People know about drug detox, but there’s also what’s known as social media and digital detox, and many feel it’s an essential thing that people need to do.
Social Media Detox Defined
When you put the words SOCIAL MEDIA DETOX into Google, this definition pops up:
“A social media detox is a conscious elimination of social media use and consumption for a set period of time. Generally, most social media detoxes are 30 days, but some people do seven days or even a year-long social media detox.”
Then on the first page are the questions, “How do I take a break from social media?” “What happens when you give up social media?” “Why going off social media is good?”
Well, we know why it’s good to take a break from social media, no matter how long you do it. Too much social media can be toxic and depressing. Studies have shown that too much social media can be bad for you, and a break from it is not a bad idea.
It could also make a great new year’s resolution, because as Psychology Today reports, “The early months of the year are traditionally a time for abstinence, introspection, and renewal. Another emerging tradition has become known as a digital detox. This refers to self-initiated periods of abstinence from using digital devices, especially abstention from social media.”
As this report continues, “Research indicates a significant increase in the usage of social media in recent years. This has become especially intense among young people.” This report cited a study that claimed that over 20% of students are on social media for five hours a day or more, which is clearly a lot.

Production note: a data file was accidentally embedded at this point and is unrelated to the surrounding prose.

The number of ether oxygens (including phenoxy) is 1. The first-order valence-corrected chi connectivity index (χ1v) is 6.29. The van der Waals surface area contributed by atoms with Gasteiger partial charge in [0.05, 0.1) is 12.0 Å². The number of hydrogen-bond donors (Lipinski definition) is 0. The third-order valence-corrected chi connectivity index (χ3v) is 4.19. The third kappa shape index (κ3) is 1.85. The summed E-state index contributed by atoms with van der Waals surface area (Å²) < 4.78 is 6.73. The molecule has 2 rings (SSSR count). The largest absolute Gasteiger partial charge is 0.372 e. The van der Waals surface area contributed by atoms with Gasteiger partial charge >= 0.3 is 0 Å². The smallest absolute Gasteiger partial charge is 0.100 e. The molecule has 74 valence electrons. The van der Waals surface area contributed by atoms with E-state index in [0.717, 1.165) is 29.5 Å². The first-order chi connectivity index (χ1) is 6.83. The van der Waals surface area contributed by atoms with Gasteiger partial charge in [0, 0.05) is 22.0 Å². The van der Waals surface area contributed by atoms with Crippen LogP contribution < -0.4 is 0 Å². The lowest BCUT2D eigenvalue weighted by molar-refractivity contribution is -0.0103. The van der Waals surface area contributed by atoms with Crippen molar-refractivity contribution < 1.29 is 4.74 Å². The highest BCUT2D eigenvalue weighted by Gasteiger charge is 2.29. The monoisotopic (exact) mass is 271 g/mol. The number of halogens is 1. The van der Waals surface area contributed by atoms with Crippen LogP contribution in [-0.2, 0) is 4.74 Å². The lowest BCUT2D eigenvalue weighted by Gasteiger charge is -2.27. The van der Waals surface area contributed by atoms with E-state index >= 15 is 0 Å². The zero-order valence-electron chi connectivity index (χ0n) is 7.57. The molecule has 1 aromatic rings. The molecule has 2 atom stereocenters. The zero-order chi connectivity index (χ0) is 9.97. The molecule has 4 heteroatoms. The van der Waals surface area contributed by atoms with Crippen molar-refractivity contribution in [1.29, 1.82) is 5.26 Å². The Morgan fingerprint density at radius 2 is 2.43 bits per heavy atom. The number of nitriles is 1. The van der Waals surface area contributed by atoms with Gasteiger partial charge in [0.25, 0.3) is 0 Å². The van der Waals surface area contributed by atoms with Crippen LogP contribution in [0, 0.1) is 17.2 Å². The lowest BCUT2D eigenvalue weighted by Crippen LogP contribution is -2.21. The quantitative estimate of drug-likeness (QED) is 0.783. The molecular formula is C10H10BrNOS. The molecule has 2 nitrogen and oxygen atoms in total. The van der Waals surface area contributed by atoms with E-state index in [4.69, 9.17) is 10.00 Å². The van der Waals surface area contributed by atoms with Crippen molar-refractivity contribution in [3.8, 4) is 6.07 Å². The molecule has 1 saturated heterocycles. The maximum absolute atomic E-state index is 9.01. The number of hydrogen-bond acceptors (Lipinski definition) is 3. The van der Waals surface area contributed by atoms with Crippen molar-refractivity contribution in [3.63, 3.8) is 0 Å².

Social Media Detox and Mental Health
As far as social media and mental health, this story mentions that many studies will tell you that “low levels of social media usage are associated with better mental health.” Spending too much time on social media can affect your physical health as well. As this story explains, “One study indicated that heavy usage of social media and digital devices could negatively affect the quality of sleep,” and too much social media time can cause headaches and vision problems.
Studies from all over have shown that spending too much time on social media can be potentially hazardous to your mental health, and breaks, even now and then, are strongly advised. One of the biggest reasons is that social media can show distorted views of reality that make people feel inferior, like their lives can’t measure up to some celebrity or influencer. This often couldn’t be further from the truth, and we may not realize the grass truly isn’t greener on the other side, but it’s certainly easy to be convinced otherwise.
A social media detox, no matter the time you spend away from it, be it hours, days, weeks, or even months, can be very beneficial to your mental health. If you’re not ready to take a big step away from it, little steps are certainly recommended. See how you like it at first, then see if you can enjoy more time away from it and if it truly benefits your life and mental health.